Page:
Originally written by Matt Lawson, MDT Director of Technical Operations for the SE Blog
Is your plant protected by against human error, equipment failure, etc.? Who is making changes to the automation devices in your plant? Where is the latest version of the device program? What changes have been made to your device programs?
If any of these questions cannot be easily answered, your plant is at risk for downtime, product loss, safety hazards, security breaches, loss of intellectual property and more. The increased use of plant floor automation to achieve production goals has created a dependency on industrial programmable devices such as PLC, CNC, HMI, Robots and drives. Many of these programs are changed as adjustments to variables and logic are needed to continue smooth operation, but these changes also put the plant at risk. What happens if someone makes a change to a program that results in undesired performance, or corrupts the program due to inadvertent changes? If there is no backup the result is costly downtime.
For example, take one particular large soft drink manufacturing plant, producing up to 4,000 cans per minute and 3,280 bottles of soft drinks per minute, that followed a manual, human driven change management process. The procedure included using two separate back-up systems: a ‘master’ and a ‘working’ system based on manually copied files. Technicians changed PLC code locally and then followed a set of procedures to ensure the change was recorded and backed-up, making the plant very vulnerable to human error. This plant unfortunately discovered that if a change was unauthorized or the engineer simply forgot to save the change to the main back-up file, version control issues resulted. If just one production line went down because a PLC has fallen over due to poor software version control, the plant was faced with downtime costs of around $1,800 per minute.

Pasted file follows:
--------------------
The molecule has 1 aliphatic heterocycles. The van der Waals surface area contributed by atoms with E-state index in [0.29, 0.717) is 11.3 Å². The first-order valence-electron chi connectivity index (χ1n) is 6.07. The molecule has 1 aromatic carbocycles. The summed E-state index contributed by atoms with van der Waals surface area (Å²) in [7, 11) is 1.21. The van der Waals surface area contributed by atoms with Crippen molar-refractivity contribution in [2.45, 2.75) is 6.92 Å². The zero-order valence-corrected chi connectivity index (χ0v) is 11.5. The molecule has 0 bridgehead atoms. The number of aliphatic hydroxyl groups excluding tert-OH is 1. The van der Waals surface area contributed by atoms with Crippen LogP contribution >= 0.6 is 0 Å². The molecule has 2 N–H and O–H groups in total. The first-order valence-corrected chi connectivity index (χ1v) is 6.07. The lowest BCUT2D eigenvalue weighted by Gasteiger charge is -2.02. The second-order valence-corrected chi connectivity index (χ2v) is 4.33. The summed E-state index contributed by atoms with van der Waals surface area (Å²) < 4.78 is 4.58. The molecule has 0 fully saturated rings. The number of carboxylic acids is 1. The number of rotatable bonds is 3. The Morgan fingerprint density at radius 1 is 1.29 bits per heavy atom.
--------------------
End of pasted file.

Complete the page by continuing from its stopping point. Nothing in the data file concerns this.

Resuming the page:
To avoid future costly errors related to version control, this plant installed a Change Management System (CMS) to maintain an ancestor history of all PLC and non-PLC files on site. Particularly useful to the plant is the CMS’ schedule compare feature that automatically compares the program in the device with a stored program. This feature detects and identifies changes between the programs so that designated users are immediately notified of changes that may have been unknown or unauthorized.
Shortly after installing the CMS, the plant had a problem with a PLC controlling the water treatment plant resulting in all the PLC’s code to be lost, stopping all water supplies to the production process. Production was up and running within five minutes by downloading the correct code from the CMS program repository. On another occasion, the main preparation PLC fell over. The code was reloaded immediately over the network from the CMS and the plant incurred no downtime. In both cases, the reloaded code was up-to-date due to the schedule compare capability which updates the ancestor files if discrepancies are found during the compare routines. Few discrepancies are now detected, as the on-site technicians now use the CMS for checking out programs and verifying them again when making a new revision.
In a world where mistakes and unexpected failures never happen, an Automation CMS would not be necessary. Since that world does not exist, having a CMS is an imperative.